Serializing drugs down to the pill could be an effective step in the national crisis of nonadherence. Nonadherence to medicine poses a risk to patient safety and contributes to a burden in the industry. It is estimated that medication nonadherence costs the healthcare system between $100 and $289 billion a year.5 Track and trace will play a part in assuaging this issue, if not from a visual redesign that makes it easier for patients to understand their drugs, then through more aggressive means, such as an ingestible sensor that is able to confirm if a patient has taken their medicine. This is an option that companies have already begun testing.6

Apps and mobile solutions are also being linked to medicines at the patient level. Again, this is adding to a big data arsenal of real-time information regarding not only adherence, but also tolerability and side effects. The industry has reached a point where patients can be accessed and communicated with at all times. This will no doubt impact how trials are conducted and how drugs are made, but also how drugs are monitored and how patient follow-up is performed once a drug is actually on the market. This will also provide a direct channel for doctors and providers to access patients and monitor their treatment in greater depth. 

Serialization has forced companies to modify internal operations to be more data compliant, such that an outside organization can also read and recognize their data, which can then be integrated into a larger framework.

Relying on Artificial Intelligence Throughout the Life Cycle

In a study titled “Using Artificial Intelligence to Reduce the Risk of Nonadherence in Patients on Anticoagulation Therapy” published in May 2017, an AI smart phone program was directly correlated to increased adherence, and even patients with less experience using a smart phone were still able to master this technology.7 According to the study, “50% demonstrated a improvement in adherence based on plasma drug concentration levels,” while, for those who were receiving direct oral anticoagulants, the “absolute improvement” rose to 67%. The study results concluded that, “real-time monitoring has the potential to increase adherence and change behavior, particularly in patients on direct oral anticoagulant therapy.”7 The artificial intelligence platform was easily accessible on patient mobile devices through an app. The app visually identified the patient and the medication through an algorithm and confirmed medication ingestion.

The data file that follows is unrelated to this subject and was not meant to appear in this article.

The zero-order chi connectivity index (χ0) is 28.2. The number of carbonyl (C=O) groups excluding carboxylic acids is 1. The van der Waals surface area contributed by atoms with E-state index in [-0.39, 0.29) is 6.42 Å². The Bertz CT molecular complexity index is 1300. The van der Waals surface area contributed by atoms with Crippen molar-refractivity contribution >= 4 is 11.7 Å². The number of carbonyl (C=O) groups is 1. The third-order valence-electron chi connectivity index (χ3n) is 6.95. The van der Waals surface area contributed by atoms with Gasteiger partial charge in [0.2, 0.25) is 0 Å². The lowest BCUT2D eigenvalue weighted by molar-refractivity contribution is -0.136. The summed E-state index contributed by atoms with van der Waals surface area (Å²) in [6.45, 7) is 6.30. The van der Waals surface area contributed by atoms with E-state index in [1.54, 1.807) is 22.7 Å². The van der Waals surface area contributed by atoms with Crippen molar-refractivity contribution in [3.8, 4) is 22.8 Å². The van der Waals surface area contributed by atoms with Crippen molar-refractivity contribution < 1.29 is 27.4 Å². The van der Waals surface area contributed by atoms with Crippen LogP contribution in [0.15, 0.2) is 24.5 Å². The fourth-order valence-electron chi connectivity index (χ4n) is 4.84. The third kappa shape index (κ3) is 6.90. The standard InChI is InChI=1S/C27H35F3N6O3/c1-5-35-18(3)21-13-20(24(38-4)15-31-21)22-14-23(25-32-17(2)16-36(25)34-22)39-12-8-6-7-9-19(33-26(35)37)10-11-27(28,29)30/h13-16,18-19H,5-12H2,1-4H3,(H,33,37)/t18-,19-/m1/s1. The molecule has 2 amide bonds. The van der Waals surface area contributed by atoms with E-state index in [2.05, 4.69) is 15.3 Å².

The app provided patients with reminders and instructions for dosing. If a dose was taken late, a notification was triggered within the hour and before the end of the dosing window. The app sent real-time data to web-based dashboards where staff received an automated message if a dose was missed, late, or not properly taken.7 The AI app data conformed to five categories: 1) visual confirmation of ingestion, 2) self-reported dose via the AI app, 3) self-reported dose by clinic staff, 4) missed dose and 5) dose taken in the clinic.7

The study concluded: “Absolute improvement of 67% in patients taking DOACs and monitored by the AI app — and confirmed by drug levels — demonstrates the potential value of daily real-time monitoring to measure and maximize adherence…. Artificial Intelligence platforms have the potential to accurately monitor medication ingestion and change patient behavior.”7 

This experiment proves that there is no area of the industry that data integration and AI cannot transform. The implementation of data across the life cycle will change the way drugs are developed, manufactured and even adhered to. Data has the ability to impact the entire supply chain from start to finish. In order for a pharmaceutical, biotech or facility engineering company to succeed in the current and immediate landscape, an emphasis on the future of drug development and a heightened focus on harnessing the power of data throughout will be requirements. This will also signify a change in mindset and a shift in thinking from surface-level production and output to theorizing around data that is driving production. Data points will be measured and utilized as part of a bigger-picture strategy that offers benefits for all share- and stakeholders involved. 

Read Part 1: Big Data in Drug Development and Discovery
Read Part 2: Big Data in Drug Manufacturing



  1. “Drug Supply Chain Security Act (Title II of the Drug Quality and Security Act): Overview of Product Tracing Requirements.” U.S. Food and Drug Administration. Sep. 2015. Web.
  2. Capants, John. “The challenge of barcode grading in a serialized world.” Packaging Strategies. 6 Oct. 2017. Web.
  3.  “Track & Trace.” Uhlmann. n.d. Web.
  4. Schroeder, Justin. “Ensuring Serialization Effectiveness.” Contract Pharma. 9 Mar. 2018. Web.
  5. Boylan, Lisa. “The Cost of Medication Non-Adherence.” National Association of Chain Drug Stores. 20 Apr. 2017. Web.
  6. Aungst, Timothy. “Virtually Observed Therapy May Track Medication Adherence.” Pharmacy Times. 9 May 2018. Web.
  7. Labovitz, Daniel L., Laura Shafner, Morayama Reyes Gil, Deepti Virmani, Adam Hanina. “Using Artificial Intelligence to Reduce the Risk of Nonadherence in Patients on Anticoagulation Therapy.” Stroke. 48: 1416–1419 (2017).

Emilie Branch

Emilie is responsible for strategic content development based on scientific areas of specialty for Nice Insight research articles and for assisting client content development across a range of industry channels. Prior to joining Nice Insight, Emilie worked at a strategy-based consulting firm focused on consumer ethnographic research. She also has experience as a contributing editor, and has worked as a freelance writer for a host of news and trends-related publications